What's the better route?

  1. Is it better to get your CNA, then LPN, then RN or is it better to just jump in the profession as a RN (which is what my plan is)? I am going to get my RN then complete the RN to BSN that is offered at our school thru a University and then get my Master's degree. I don't want to be in school too long (although I understand that as a Nurse you MUST constantly educate yourself or you will be left behind). But--what are you all's opinion on this matter?
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  2. 8 Comments

  3. by   Jenn_RN
    At my school, you have to have your CNA before entering the program.

    As far as LPN vs RN, this is just my opinion, but why go one year when you can just go two and make twice as much money? I also think the lpn is a waste of time if you are planning on going on to your masters or bachelors. JUST MY OPINION.

    If you seriously are interested in a masters, there are RN-MSN bridge programs, but they are fast track and very competitive. I am considering it, but only after I am deep in nursing school will I seriously entertain the thought b/c I have no idea how it'll be a year from now when I am in the nitty-gritty.

    Good luck to you in what you deicde!!
  4. by   BranRN
    I would have to say that whatever you choose it has to be the right choice for you and not what others think you should do. I don't think that there is one "right" or "better" route. I chose to get my RN. I was able to go this route first because I was able to commit to the hours and schedule of my RN program. Many students that were in my class were already LPN's and were doing the LPN to RN program. They chose the LPN first because that was what was right for them at that particular point in their life, and now they are at a point now where they want to go on to get their RN. One of my professors told me in my next to last semester of nursing school that "if you do not have a job working in the hospital, you better go ahead an get one." Well I never worked in a hospital while in nursing school, I didn't even work in the medical field at all. It is true you get good experience and training, but I personally don't think it hurt me at all.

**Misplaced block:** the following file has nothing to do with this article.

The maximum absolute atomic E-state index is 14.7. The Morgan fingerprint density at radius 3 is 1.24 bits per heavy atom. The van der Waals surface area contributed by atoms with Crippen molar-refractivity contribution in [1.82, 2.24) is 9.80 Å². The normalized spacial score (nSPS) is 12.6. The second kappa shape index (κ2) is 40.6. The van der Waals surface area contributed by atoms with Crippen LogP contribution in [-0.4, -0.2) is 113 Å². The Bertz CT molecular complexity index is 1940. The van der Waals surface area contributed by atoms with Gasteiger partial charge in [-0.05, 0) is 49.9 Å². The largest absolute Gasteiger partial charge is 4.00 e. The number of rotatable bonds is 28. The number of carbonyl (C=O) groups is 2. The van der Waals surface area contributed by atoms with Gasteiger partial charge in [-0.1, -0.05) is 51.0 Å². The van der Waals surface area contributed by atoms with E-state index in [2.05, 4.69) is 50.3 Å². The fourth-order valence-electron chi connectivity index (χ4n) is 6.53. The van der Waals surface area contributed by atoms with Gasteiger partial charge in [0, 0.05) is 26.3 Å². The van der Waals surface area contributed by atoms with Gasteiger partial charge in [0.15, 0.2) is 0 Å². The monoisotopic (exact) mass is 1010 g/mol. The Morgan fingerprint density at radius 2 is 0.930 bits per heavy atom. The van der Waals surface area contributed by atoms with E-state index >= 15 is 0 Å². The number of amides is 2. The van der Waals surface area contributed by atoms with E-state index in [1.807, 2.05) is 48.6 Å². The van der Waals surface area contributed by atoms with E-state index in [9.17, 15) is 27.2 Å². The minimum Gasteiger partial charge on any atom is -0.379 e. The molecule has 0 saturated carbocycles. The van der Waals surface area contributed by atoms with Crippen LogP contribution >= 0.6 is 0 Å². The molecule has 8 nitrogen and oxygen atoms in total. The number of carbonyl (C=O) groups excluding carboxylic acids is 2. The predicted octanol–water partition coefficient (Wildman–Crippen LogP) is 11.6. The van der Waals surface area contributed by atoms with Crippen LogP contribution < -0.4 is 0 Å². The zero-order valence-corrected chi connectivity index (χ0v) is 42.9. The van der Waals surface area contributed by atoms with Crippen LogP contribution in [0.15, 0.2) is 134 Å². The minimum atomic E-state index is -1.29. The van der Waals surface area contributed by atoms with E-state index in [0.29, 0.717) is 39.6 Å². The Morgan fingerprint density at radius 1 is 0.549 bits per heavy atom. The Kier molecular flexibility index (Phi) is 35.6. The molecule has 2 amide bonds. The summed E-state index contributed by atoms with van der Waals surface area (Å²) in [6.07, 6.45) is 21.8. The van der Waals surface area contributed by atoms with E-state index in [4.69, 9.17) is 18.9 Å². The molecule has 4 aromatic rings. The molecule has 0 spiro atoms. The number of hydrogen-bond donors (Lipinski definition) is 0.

5. by   c.wicks
    Reguardless of whether to choose to begin as an RN or LPN, you would gain alot of valuable knowledge and experience by working as a nurse tech or nursing assistant. Several nursing programs and affiliated hospitals offer summer Nurse Extern programs which can greatly enhance your clinical experience.
  6. by   MishlB
    There is no better way to become a nurse. Only the way that suits your situation best.
  7. by   AmyLiz
    Originally posted by MishlB
    There is no better way to become a nurse. Only the way that suits your situation best.
    Very well said!
  8. by   GraceyB
    I am taking the CNA, LPN , RN, BSN route because I need to work. Besides, if are career changing this will help you in deciding if nursing is really for you. But if you can afford it go straight for RN and then do the bridge program into the BSN and go whatever else you'd like.
  9. by   GraceyB
    Also, read the board and do searches. There a lot of threads about the decision making, nursing school, jitters and other things. Good Luck!
  10. by   KimRN03
    I am a CNA right now and I love it! I get paid for learning. You can learn so much just through observation, and if the nursing staff knows you are in nursing school they often grab me when they are going to do a procedure so I can watch! I also learn how to prioritize my work. There's no better way to learn then by experience.

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